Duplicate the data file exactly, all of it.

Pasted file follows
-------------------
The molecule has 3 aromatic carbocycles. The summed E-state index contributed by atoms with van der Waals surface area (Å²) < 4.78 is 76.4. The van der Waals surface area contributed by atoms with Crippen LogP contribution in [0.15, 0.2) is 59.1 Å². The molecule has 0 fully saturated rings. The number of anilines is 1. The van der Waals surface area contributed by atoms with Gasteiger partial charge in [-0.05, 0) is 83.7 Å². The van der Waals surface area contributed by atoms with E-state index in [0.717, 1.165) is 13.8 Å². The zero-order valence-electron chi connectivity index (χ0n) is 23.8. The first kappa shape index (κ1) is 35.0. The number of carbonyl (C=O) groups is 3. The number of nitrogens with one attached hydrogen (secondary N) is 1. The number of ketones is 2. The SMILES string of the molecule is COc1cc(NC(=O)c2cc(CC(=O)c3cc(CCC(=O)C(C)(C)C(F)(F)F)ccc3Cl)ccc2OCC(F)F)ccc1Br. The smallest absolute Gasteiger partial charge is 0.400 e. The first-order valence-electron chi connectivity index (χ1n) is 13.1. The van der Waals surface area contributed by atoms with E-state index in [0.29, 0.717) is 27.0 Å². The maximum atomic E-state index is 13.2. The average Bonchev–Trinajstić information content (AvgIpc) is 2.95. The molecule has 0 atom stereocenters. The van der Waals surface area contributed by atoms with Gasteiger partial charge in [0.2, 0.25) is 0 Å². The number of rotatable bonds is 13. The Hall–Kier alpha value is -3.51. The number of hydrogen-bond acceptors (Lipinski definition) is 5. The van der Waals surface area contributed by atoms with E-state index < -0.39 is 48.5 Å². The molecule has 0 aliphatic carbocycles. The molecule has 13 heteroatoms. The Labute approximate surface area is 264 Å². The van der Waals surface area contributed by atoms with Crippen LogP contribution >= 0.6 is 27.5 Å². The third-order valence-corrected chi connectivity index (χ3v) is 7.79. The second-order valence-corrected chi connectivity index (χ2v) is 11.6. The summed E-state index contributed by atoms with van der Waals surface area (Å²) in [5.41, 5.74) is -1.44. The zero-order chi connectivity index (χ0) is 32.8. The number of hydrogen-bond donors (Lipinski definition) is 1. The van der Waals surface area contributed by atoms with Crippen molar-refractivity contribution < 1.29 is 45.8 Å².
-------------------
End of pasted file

The molecule has 3 aromatic carbocycles. The summed E-state index contributed by atoms with van der Waals surface area (Å²) < 4.78 is 76.4. The van der Waals surface area contributed by atoms with Crippen LogP contribution in [0.15, 0.2) is 59.1 Å². The molecule has 0 fully saturated rings. The number of anilines is 1. The van der Waals surface area contributed by atoms with Gasteiger partial charge in [-0.05, 0) is 83.7 Å². The van der Waals surface area contributed by atoms with E-state index in [0.717, 1.165) is 13.8 Å². The zero-order valence-electron chi connectivity index (χ0n) is 23.8. The first kappa shape index (κ1) is 35.0. The number of carbonyl (C=O) groups is 3. The number of nitrogens with one attached hydrogen (secondary N) is 1. The number of ketones is 2. The SMILES string of the molecule is COc1cc(NC(=O)c2cc(CC(=O)c3cc(CCC(=O)C(C)(C)C(F)(F)F)ccc3Cl)ccc2OCC(F)F)ccc1Br. The smallest absolute Gasteiger partial charge is 0.400 e. The first-order valence-electron chi connectivity index (χ1n) is 13.1. The van der Waals surface area contributed by atoms with E-state index in [0.29, 0.717) is 27.0 Å². The maximum atomic E-state index is 13.2. The average Bonchev–Trinajstić information content (AvgIpc) is 2.95. The molecule has 0 atom stereocenters. The van der Waals surface area contributed by atoms with Gasteiger partial charge in [0.2, 0.25) is 0 Å². The number of rotatable bonds is 13. The Hall–Kier alpha value is -3.51. The number of hydrogen-bond acceptors (Lipinski definition) is 5. The van der Waals surface area contributed by atoms with E-state index < -0.39 is 48.5 Å². The molecule has 0 aliphatic carbocycles. The molecule has 13 heteroatoms. The Labute approximate surface area is 264 Å². The van der Waals surface area contributed by atoms with Crippen LogP contribution >= 0.6 is 27.5 Å². The third-order valence-corrected chi connectivity index (χ3v) is 7.79. The second-order valence-corrected chi connectivity index (χ2v) is 11.6. The summed E-state index contributed by atoms with van der Waals surface area (Å²) in [5.41, 5.74) is -1.44. The zero-order chi connectivity index (χ0) is 32.8. The number of hydrogen-bond donors (Lipinski definition) is 1. The van der Waals surface area contributed by atoms with Crippen molar-refractivity contribution < 1.29 is 45.8 Å².